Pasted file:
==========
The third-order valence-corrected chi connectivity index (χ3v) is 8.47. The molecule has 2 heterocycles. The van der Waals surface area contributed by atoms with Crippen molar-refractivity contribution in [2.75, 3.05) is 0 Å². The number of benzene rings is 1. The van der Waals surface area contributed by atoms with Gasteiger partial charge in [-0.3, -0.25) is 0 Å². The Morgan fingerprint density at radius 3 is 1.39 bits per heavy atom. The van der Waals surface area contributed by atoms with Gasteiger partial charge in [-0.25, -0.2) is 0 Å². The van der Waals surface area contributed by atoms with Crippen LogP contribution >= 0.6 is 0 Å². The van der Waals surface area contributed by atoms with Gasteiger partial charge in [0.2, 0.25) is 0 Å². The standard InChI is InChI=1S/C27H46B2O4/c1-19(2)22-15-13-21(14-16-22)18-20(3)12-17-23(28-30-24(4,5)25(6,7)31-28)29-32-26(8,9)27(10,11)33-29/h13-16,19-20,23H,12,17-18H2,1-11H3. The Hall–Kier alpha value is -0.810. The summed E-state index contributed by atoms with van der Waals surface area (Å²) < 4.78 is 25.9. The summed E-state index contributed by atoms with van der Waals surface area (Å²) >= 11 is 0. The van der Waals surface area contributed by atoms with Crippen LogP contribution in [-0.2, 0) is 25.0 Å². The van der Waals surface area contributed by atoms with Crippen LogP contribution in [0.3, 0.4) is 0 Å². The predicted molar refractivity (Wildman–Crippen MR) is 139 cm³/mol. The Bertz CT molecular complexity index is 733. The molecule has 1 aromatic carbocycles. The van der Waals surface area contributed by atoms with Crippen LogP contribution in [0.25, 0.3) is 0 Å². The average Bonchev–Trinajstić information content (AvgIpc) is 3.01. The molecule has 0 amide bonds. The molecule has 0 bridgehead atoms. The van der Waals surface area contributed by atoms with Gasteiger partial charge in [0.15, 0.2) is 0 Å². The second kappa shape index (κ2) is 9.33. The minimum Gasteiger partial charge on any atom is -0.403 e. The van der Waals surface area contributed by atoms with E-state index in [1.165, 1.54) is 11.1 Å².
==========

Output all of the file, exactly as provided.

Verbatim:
The third-order valence-corrected chi connectivity index (χ3v) is 8.47. The molecule has 2 heterocycles. The van der Waals surface area contributed by atoms with Crippen molar-refractivity contribution in [2.75, 3.05) is 0 Å². The number of benzene rings is 1. The van der Waals surface area contributed by atoms with Gasteiger partial charge in [-0.3, -0.25) is 0 Å². The Morgan fingerprint density at radius 3 is 1.39 bits per heavy atom. The van der Waals surface area contributed by atoms with Gasteiger partial charge in [-0.25, -0.2) is 0 Å². The van der Waals surface area contributed by atoms with Crippen LogP contribution >= 0.6 is 0 Å². The van der Waals surface area contributed by atoms with Gasteiger partial charge in [0.2, 0.25) is 0 Å². The standard InChI is InChI=1S/C27H46B2O4/c1-19(2)22-15-13-21(14-16-22)18-20(3)12-17-23(28-30-24(4,5)25(6,7)31-28)29-32-26(8,9)27(10,11)33-29/h13-16,19-20,23H,12,17-18H2,1-11H3. The Hall–Kier alpha value is -0.810. The summed E-state index contributed by atoms with van der Waals surface area (Å²) < 4.78 is 25.9. The summed E-state index contributed by atoms with van der Waals surface area (Å²) >= 11 is 0. The van der Waals surface area contributed by atoms with Crippen LogP contribution in [-0.2, 0) is 25.0 Å². The van der Waals surface area contributed by atoms with Crippen LogP contribution in [0.3, 0.4) is 0 Å². The predicted molar refractivity (Wildman–Crippen MR) is 139 cm³/mol. The Bertz CT molecular complexity index is 733. The molecule has 1 aromatic carbocycles. The van der Waals surface area contributed by atoms with Crippen LogP contribution in [0.25, 0.3) is 0 Å². The average Bonchev–Trinajstić information content (AvgIpc) is 3.01. The molecule has 0 amide bonds. The molecule has 0 bridgehead atoms. The van der Waals surface area contributed by atoms with Gasteiger partial charge in [0.15, 0.2) is 0 Å². The second kappa shape index (κ2) is 9.33. The minimum Gasteiger partial charge on any atom is -0.403 e. The van der Waals surface area contributed by atoms with E-state index in [1.165, 1.54) is 11.1 Å².